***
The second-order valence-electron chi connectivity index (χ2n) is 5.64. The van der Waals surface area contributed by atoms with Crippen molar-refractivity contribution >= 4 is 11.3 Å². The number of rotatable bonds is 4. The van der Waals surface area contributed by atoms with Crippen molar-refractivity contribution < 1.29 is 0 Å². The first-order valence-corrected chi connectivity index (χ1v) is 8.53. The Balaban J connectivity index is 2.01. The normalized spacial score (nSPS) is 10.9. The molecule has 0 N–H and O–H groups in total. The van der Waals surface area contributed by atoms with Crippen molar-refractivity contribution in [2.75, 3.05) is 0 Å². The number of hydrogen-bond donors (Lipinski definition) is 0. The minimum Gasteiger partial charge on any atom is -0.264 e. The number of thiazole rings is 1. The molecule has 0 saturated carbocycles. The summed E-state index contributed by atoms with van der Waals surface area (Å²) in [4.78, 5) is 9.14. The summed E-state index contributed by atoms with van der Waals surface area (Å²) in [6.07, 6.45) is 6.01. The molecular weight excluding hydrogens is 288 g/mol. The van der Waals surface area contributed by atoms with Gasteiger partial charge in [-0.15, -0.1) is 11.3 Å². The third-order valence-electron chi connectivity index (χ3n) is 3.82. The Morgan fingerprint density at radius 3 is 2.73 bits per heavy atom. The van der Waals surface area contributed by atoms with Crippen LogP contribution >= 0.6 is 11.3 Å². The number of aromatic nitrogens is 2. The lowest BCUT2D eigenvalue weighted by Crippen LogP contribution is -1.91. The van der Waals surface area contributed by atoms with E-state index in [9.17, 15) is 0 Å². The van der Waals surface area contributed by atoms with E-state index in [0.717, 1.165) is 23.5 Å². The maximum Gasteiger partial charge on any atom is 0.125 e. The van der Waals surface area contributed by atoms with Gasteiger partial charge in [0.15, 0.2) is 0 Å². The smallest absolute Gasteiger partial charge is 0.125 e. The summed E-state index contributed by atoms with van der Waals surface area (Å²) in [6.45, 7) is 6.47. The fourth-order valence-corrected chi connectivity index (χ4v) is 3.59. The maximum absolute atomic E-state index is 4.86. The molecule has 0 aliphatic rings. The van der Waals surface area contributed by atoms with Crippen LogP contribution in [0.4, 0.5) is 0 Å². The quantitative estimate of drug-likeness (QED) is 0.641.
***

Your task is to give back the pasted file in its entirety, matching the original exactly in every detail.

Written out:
The second-order valence-electron chi connectivity index (χ2n) is 5.64. The van der Waals surface area contributed by atoms with Crippen molar-refractivity contribution >= 4 is 11.3 Å². The number of rotatable bonds is 4. The van der Waals surface area contributed by atoms with Crippen molar-refractivity contribution < 1.29 is 0 Å². The first-order valence-corrected chi connectivity index (χ1v) is 8.53. The Balaban J connectivity index is 2.01. The normalized spacial score (nSPS) is 10.9. The molecule has 0 N–H and O–H groups in total. The van der Waals surface area contributed by atoms with Crippen molar-refractivity contribution in [2.75, 3.05) is 0 Å². The number of hydrogen-bond donors (Lipinski definition) is 0. The minimum Gasteiger partial charge on any atom is -0.264 e. The number of thiazole rings is 1. The molecule has 0 saturated carbocycles. The summed E-state index contributed by atoms with van der Waals surface area (Å²) in [4.78, 5) is 9.14. The summed E-state index contributed by atoms with van der Waals surface area (Å²) in [6.07, 6.45) is 6.01. The molecular weight excluding hydrogens is 288 g/mol. The van der Waals surface area contributed by atoms with Gasteiger partial charge in [-0.15, -0.1) is 11.3 Å². The third-order valence-electron chi connectivity index (χ3n) is 3.82. The Morgan fingerprint density at radius 3 is 2.73 bits per heavy atom. The van der Waals surface area contributed by atoms with Crippen LogP contribution >= 0.6 is 11.3 Å². The number of aromatic nitrogens is 2. The lowest BCUT2D eigenvalue weighted by Crippen LogP contribution is -1.91. The van der Waals surface area contributed by atoms with E-state index in [9.17, 15) is 0 Å². The van der Waals surface area contributed by atoms with E-state index in [0.717, 1.165) is 23.5 Å². The maximum Gasteiger partial charge on any atom is 0.125 e. The van der Waals surface area contributed by atoms with Gasteiger partial charge in [0.15, 0.2) is 0 Å². The smallest absolute Gasteiger partial charge is 0.125 e. The summed E-state index contributed by atoms with van der Waals surface area (Å²) in [6.45, 7) is 6.47. The fourth-order valence-corrected chi connectivity index (χ4v) is 3.59. The maximum absolute atomic E-state index is 4.86. The molecule has 0 aliphatic rings. The van der Waals surface area contributed by atoms with Crippen LogP contribution in [0.4, 0.5) is 0 Å². The quantitative estimate of drug-likeness (QED) is 0.641.